“Life on planet Tooms is just about perfect this afternoon. Aside from world peace, everlasting clean energy and enough farmland to perpetuate the Toomsian species, we have perfected the art of convenience. It is the reason nobody ever wants to leave the planet; an addiction to luxury. Instead of enduring bad weather, we constructed a series of domes over their major population centres. To dispensewith the need to do laundry, nobody wears clothing anymore; this made possible in part due to the domes. Need to do the shopping? No you don’t! Just order whatever you need from your armrest interface at any time, and it’ll arrive the next quarter cycle at your door (about 3-5 Earth business days). Perhaps the Toomsians’ greatest achievement is the invention of the Toomsicle.”
At that point, the fat little human boy took his fist out of his mouth long enough to pull on his father’s pant leg and whine.
“This is stupid. I wanna go to Disneyland!”
His father, a meek, elderly man with an aluminum hip replacement and thick bifocals (who was just then silently berating all those who opposed the metric system) responded, “Oh, well you know we don’t have the money for that, Tim. Space flights all the way to here from Earth are cheaper, plus the tours are free. Let’s just enjoy the tour, shall we?” Fat Tim’s mother thought of him as a “happy” little accident, but even she wouldn’t take this kind of guff from her son. Too bad hers was an even sadder misfortune, leaving him alone. Well, NEARLY alone. When she was alive, all the best of Old Tim’s pleading amounted to nothing – rather, he WISHED it had. Instead, it had amounted to this insatiable troglodyte he now had in tow.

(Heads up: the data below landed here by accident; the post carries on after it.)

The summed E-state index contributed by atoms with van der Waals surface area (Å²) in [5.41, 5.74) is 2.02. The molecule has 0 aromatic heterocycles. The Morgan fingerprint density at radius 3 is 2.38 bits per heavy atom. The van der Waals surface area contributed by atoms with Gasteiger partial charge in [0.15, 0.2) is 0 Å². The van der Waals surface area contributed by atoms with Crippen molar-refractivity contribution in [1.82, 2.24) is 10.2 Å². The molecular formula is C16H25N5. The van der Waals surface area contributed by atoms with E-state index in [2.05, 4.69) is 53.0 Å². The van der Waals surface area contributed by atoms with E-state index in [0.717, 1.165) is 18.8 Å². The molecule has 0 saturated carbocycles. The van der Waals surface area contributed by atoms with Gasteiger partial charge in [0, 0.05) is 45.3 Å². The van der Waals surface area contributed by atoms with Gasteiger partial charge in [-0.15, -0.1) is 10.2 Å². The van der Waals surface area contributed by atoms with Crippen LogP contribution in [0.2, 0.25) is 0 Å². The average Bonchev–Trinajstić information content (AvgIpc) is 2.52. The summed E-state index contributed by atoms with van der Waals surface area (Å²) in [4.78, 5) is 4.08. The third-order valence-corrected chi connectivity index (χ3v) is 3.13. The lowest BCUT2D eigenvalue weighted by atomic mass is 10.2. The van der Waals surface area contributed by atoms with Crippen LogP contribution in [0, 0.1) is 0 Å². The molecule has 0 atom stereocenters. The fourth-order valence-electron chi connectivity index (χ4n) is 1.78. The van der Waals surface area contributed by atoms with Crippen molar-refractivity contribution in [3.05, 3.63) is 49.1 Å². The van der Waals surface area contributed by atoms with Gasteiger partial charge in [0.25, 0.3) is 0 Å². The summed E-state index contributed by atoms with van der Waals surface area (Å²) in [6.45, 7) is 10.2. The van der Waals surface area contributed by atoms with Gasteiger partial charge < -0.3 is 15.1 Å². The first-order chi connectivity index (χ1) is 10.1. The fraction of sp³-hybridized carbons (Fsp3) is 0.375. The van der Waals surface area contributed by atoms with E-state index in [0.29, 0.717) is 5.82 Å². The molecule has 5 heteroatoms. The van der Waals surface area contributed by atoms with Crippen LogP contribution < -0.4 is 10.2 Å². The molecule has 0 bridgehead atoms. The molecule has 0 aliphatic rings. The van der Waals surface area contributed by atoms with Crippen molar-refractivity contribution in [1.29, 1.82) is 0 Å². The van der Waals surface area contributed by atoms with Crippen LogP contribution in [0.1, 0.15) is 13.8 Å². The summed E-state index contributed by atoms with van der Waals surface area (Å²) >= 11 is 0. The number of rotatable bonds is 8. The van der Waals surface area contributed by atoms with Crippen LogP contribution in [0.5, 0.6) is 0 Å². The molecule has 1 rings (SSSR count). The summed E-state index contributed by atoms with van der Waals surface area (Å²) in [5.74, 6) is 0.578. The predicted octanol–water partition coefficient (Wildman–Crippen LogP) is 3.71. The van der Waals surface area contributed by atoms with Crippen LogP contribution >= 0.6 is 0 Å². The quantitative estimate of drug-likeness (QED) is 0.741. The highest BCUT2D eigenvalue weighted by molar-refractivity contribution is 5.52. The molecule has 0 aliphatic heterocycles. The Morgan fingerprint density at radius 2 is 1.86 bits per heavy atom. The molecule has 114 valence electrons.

by Michael Prihoda
I hear Marilynne Robinson
give a reading
in a distressingly empty theater,
half-stricken with the set
of next month’s performance,
her grandmother voice
wilting between her and the
twelve rows to me,
her words vessels for
the pain I still kept in little jars
from my grandmother’s death.
the softest shattering played
cello to accompany
like an oil spill
life couldn’t quite absorb,
the lines of Marilynne’s face
like the borders I never
crossed, wanting a fictitious
passport, no fuel for a
and she began answering
questions in the quiet,
my timidity chaining my tongue
from asking “are you proud of me?”
suddenly I knew why
people entered defeatist affairs
with untenable, unattainable
ideals at stake and I waited
until questions ceased
with the sputter
of a dying rhinoceros
(almost embarrassed by
his final moments as if
he distracted by living)
before leaving with
the faint subpoena
feel of having
by Colin James
We went for a walk to the quarry
and saw a man killing a dog.
He was wearing denim jeans
and a long blue coat.
A truck parked nearby idling.
The air was dense and uncooperative.
One lone steel cable sagged overhead.
In the summer swimmers risk everything.